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Sentencing of Arms Dealer Viktor Bout Avoids His Connections to U.S., Dick Cheney

U.S. had previously seen "the merchant of death" as "very valuable for national security operations."

Common Dreams staff

Russian arms dealer Viktor Bout, who was been called "the merchant of death," was sentenced today at a U.S. court in Manhattan to 25 years in prison for conspiracy and terrorism charges. But an arms trafficking expert today states that the way the case has been framed allows American officials, including Dick Cheney, and American private security firms that have used Viktor Bout's services to avoid exposure.

Federal prosecutors stated that Bout "constituted a threat to the United States and to the international community based on his reported history of arming some of the world's most violent and destabilizing dictators and regimes".  And "transnational criminals like Bout who are ready, willing and able to arm terrorists transform their customers from intolerant ideologues into lethal criminals who pose the gravest risk to civilized societies."

This morning on Democracy Now!, United Nations arms trafficking investigator Kathi Lynn Austin stated that the U.S. government had previously ignored evidence against Viktor Bout "because the U.S. government saw that his services were very valuable for national security operations."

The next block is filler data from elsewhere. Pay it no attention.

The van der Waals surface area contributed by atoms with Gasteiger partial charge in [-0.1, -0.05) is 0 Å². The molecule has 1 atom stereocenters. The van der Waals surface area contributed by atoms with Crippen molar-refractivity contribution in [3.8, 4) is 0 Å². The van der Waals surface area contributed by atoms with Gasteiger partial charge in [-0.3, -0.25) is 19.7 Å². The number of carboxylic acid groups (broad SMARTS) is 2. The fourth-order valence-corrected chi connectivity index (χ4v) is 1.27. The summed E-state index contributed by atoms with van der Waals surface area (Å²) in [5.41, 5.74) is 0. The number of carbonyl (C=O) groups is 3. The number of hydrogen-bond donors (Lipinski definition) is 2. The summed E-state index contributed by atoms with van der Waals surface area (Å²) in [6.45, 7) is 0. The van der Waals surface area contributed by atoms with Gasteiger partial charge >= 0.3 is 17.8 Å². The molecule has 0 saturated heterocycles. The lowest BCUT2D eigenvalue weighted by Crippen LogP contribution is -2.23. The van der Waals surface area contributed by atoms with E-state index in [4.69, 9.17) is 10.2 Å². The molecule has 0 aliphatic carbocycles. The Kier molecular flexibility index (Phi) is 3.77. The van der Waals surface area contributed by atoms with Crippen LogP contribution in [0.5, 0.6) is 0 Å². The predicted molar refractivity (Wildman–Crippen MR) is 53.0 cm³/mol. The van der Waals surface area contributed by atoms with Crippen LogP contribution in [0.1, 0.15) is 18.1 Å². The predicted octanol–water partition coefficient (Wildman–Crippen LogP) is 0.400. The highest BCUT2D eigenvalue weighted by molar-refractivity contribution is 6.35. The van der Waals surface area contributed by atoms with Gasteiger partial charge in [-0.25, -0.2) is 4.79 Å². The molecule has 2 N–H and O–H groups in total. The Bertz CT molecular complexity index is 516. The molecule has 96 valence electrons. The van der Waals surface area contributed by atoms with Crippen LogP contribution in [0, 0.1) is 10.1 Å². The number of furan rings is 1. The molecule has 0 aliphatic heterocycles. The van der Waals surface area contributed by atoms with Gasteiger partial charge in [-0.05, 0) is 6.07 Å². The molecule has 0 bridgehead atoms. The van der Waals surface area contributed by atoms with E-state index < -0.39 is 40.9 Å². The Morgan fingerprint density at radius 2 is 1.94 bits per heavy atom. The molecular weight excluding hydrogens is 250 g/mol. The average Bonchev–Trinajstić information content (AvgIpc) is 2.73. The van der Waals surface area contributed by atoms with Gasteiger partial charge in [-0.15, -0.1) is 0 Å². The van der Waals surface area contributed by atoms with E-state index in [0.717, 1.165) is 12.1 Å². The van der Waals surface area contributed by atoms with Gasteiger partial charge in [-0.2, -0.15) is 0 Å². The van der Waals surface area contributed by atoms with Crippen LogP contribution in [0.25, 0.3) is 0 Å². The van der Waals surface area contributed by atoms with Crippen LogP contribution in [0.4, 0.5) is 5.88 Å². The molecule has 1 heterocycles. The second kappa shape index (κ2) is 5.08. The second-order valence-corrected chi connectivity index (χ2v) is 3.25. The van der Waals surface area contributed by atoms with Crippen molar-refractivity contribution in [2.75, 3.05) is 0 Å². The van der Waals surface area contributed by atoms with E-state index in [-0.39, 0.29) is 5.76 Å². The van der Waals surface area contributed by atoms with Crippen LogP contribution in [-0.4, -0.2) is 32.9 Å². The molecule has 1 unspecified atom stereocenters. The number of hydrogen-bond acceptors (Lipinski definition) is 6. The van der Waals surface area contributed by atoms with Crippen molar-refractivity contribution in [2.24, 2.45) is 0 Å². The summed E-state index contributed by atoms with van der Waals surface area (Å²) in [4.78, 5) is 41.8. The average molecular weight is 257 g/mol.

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Democracy Now!: "Merchant of Death" Viktor Bout Sentenced to 25 Years; Trial Ignored His Ties to U.S., Dick Cheney

AMY GOODMAN: What was Viktor Bout’s relationship with the U.S. government and with U.S. companies?

KATHI LYNN AUSTIN: Well, Viktor Bout has served many governments in the past in their national security operations. So even when I was bringing forward compelling evidence—I collected forensic evidence, I collected documentary evidence in the field. And even as I was bringing forward that information, I was testifying before the U.S. Congress, I was talking to U.S. State Department intelligence officials—this is from the mid-1990s—still there was no action taken against Viktor Bout. And that was because the U.S. government saw that his services were very valuable for national security operations.